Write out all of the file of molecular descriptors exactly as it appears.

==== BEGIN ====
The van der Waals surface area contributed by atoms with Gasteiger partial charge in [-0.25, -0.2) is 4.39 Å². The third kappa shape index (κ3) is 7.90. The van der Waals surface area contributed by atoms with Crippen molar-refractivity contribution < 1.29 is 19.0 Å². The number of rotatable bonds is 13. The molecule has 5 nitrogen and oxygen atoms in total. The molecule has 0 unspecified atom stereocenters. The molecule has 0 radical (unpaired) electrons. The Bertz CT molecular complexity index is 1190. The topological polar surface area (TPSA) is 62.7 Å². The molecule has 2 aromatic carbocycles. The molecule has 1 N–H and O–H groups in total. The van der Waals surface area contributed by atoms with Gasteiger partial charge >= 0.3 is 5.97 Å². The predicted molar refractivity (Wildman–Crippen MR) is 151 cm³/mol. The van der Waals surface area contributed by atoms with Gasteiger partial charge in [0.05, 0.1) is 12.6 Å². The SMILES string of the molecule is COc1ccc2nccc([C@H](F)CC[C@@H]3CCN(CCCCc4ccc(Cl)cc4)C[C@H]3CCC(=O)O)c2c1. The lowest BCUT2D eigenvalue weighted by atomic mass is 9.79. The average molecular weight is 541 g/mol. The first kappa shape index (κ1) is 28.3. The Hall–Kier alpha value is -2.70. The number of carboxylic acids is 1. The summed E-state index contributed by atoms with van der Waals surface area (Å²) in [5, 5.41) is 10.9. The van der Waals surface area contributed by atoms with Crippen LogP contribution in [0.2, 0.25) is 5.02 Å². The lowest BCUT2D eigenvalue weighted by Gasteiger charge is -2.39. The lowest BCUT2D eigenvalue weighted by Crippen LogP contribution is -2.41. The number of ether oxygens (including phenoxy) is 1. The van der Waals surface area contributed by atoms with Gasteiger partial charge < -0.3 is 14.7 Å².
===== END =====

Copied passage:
The van der Waals surface area contributed by atoms with Gasteiger partial charge in [-0.25, -0.2) is 4.39 Å². The third kappa shape index (κ3) is 7.90. The van der Waals surface area contributed by atoms with Crippen molar-refractivity contribution < 1.29 is 19.0 Å². The number of rotatable bonds is 13. The molecule has 5 nitrogen and oxygen atoms in total. The molecule has 0 unspecified atom stereocenters. The molecule has 0 radical (unpaired) electrons. The Bertz CT molecular complexity index is 1190. The topological polar surface area (TPSA) is 62.7 Å². The molecule has 2 aromatic carbocycles. The molecule has 1 N–H and O–H groups in total. The van der Waals surface area contributed by atoms with Gasteiger partial charge >= 0.3 is 5.97 Å². The predicted molar refractivity (Wildman–Crippen MR) is 151 cm³/mol. The van der Waals surface area contributed by atoms with Gasteiger partial charge in [0.05, 0.1) is 12.6 Å². The SMILES string of the molecule is COc1ccc2nccc([C@H](F)CC[C@@H]3CCN(CCCCc4ccc(Cl)cc4)C[C@H]3CCC(=O)O)c2c1. The lowest BCUT2D eigenvalue weighted by atomic mass is 9.79. The average molecular weight is 541 g/mol. The first kappa shape index (κ1) is 28.3. The Hall–Kier alpha value is -2.70. The number of carboxylic acids is 1. The summed E-state index contributed by atoms with van der Waals surface area (Å²) in [5, 5.41) is 10.9. The van der Waals surface area contributed by atoms with Crippen LogP contribution in [0.2, 0.25) is 5.02 Å². The lowest BCUT2D eigenvalue weighted by Gasteiger charge is -2.39. The lowest BCUT2D eigenvalue weighted by Crippen LogP contribution is -2.41. The number of ether oxygens (including phenoxy) is 1. The van der Waals surface area contributed by atoms with Gasteiger partial charge < -0.3 is 14.7 Å².